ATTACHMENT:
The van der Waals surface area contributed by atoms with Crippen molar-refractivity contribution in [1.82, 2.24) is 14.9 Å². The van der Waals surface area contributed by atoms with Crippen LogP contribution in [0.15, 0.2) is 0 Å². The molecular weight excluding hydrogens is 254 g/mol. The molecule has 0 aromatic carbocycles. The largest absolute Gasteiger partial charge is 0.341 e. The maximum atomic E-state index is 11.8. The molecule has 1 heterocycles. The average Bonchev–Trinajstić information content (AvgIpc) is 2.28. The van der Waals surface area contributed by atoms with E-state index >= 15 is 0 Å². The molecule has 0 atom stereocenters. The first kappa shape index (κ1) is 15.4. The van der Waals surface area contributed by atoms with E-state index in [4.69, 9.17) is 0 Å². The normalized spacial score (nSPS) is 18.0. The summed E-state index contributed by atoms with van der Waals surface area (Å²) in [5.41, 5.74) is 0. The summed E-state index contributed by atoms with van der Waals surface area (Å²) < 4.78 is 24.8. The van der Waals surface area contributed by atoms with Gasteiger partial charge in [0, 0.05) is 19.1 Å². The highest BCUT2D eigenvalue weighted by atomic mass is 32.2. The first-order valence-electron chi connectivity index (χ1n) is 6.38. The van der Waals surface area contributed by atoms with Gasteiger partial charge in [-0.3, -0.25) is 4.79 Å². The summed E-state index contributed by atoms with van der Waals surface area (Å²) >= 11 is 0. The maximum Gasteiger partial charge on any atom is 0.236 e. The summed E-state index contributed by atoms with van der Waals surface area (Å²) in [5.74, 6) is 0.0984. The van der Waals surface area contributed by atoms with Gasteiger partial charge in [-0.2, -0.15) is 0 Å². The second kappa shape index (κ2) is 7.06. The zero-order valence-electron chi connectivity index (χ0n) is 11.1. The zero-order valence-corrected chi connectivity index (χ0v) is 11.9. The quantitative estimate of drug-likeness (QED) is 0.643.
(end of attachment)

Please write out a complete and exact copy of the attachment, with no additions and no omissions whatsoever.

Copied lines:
The van der Waals surface area contributed by atoms with Crippen molar-refractivity contribution in [1.82, 2.24) is 14.9 Å². The van der Waals surface area contributed by atoms with Crippen LogP contribution in [0.15, 0.2) is 0 Å². The molecular weight excluding hydrogens is 254 g/mol. The molecule has 0 aromatic carbocycles. The largest absolute Gasteiger partial charge is 0.341 e. The maximum atomic E-state index is 11.8. The molecule has 1 heterocycles. The average Bonchev–Trinajstić information content (AvgIpc) is 2.28. The van der Waals surface area contributed by atoms with E-state index >= 15 is 0 Å². The molecule has 0 atom stereocenters. The first kappa shape index (κ1) is 15.4. The van der Waals surface area contributed by atoms with E-state index in [4.69, 9.17) is 0 Å². The normalized spacial score (nSPS) is 18.0. The summed E-state index contributed by atoms with van der Waals surface area (Å²) in [5.41, 5.74) is 0. The summed E-state index contributed by atoms with van der Waals surface area (Å²) < 4.78 is 24.8. The van der Waals surface area contributed by atoms with Gasteiger partial charge in [0, 0.05) is 19.1 Å². The highest BCUT2D eigenvalue weighted by atomic mass is 32.2. The first-order valence-electron chi connectivity index (χ1n) is 6.38. The van der Waals surface area contributed by atoms with Gasteiger partial charge in [-0.3, -0.25) is 4.79 Å². The summed E-state index contributed by atoms with van der Waals surface area (Å²) >= 11 is 0. The maximum Gasteiger partial charge on any atom is 0.236 e. The summed E-state index contributed by atoms with van der Waals surface area (Å²) in [5.74, 6) is 0.0984. The van der Waals surface area contributed by atoms with Gasteiger partial charge in [-0.2, -0.15) is 0 Å². The second kappa shape index (κ2) is 7.06. The zero-order valence-electron chi connectivity index (χ0n) is 11.1. The zero-order valence-corrected chi connectivity index (χ0v) is 11.9. The quantitative estimate of drug-likeness (QED) is 0.643.